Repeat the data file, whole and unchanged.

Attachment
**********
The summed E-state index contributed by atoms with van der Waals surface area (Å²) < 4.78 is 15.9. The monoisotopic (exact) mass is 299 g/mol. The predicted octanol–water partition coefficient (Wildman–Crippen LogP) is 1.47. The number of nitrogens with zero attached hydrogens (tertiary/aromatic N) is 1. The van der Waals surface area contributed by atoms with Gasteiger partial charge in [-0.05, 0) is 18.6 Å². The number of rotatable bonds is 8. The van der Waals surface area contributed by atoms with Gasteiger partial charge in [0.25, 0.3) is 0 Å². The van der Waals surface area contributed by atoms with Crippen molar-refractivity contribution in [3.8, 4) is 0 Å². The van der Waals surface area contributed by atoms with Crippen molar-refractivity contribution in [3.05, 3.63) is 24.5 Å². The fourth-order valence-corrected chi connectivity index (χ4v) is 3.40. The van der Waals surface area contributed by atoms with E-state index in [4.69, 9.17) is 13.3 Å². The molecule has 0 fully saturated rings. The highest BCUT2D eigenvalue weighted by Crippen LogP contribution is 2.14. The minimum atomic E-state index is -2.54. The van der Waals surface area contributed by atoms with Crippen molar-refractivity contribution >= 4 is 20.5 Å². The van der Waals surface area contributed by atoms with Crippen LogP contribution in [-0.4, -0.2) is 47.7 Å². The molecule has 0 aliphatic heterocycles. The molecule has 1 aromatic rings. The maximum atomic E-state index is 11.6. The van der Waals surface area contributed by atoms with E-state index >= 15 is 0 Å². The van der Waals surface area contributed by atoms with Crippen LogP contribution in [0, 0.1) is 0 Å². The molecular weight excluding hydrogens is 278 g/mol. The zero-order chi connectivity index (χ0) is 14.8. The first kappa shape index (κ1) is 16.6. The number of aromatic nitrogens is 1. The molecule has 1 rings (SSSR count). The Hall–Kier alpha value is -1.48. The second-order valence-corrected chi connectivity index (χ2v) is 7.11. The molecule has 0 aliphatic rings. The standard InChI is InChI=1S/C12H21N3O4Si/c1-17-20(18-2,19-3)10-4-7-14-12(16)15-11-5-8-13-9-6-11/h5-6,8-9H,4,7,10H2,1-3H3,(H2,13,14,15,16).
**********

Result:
The summed E-state index contributed by atoms with van der Waals surface area (Å²) < 4.78 is 15.9. The monoisotopic (exact) mass is 299 g/mol. The predicted octanol–water partition coefficient (Wildman–Crippen LogP) is 1.47. The number of nitrogens with zero attached hydrogens (tertiary/aromatic N) is 1. The van der Waals surface area contributed by atoms with Gasteiger partial charge in [-0.05, 0) is 18.6 Å². The number of rotatable bonds is 8. The van der Waals surface area contributed by atoms with Gasteiger partial charge in [0.25, 0.3) is 0 Å². The van der Waals surface area contributed by atoms with Crippen molar-refractivity contribution in [3.8, 4) is 0 Å². The van der Waals surface area contributed by atoms with Crippen molar-refractivity contribution in [3.05, 3.63) is 24.5 Å². The fourth-order valence-corrected chi connectivity index (χ4v) is 3.40. The van der Waals surface area contributed by atoms with E-state index in [4.69, 9.17) is 13.3 Å². The molecule has 0 fully saturated rings. The highest BCUT2D eigenvalue weighted by Crippen LogP contribution is 2.14. The minimum atomic E-state index is -2.54. The van der Waals surface area contributed by atoms with Crippen molar-refractivity contribution >= 4 is 20.5 Å². The van der Waals surface area contributed by atoms with Crippen LogP contribution in [-0.4, -0.2) is 47.7 Å². The molecule has 0 aliphatic heterocycles. The molecule has 1 aromatic rings. The maximum atomic E-state index is 11.6. The van der Waals surface area contributed by atoms with E-state index >= 15 is 0 Å². The van der Waals surface area contributed by atoms with Crippen LogP contribution in [0, 0.1) is 0 Å². The molecular weight excluding hydrogens is 278 g/mol. The zero-order chi connectivity index (χ0) is 14.8. The first kappa shape index (κ1) is 16.6. The number of aromatic nitrogens is 1. The molecule has 1 rings (SSSR count). The Hall–Kier alpha value is -1.48. The second-order valence-corrected chi connectivity index (χ2v) is 7.11. The molecule has 0 aliphatic rings. The standard InChI is InChI=1S/C12H21N3O4Si/c1-17-20(18-2,19-3)10-4-7-14-12(16)15-11-5-8-13-9-6-11/h5-6,8-9H,4,7,10H2,1-3H3,(H2,13,14,15,16).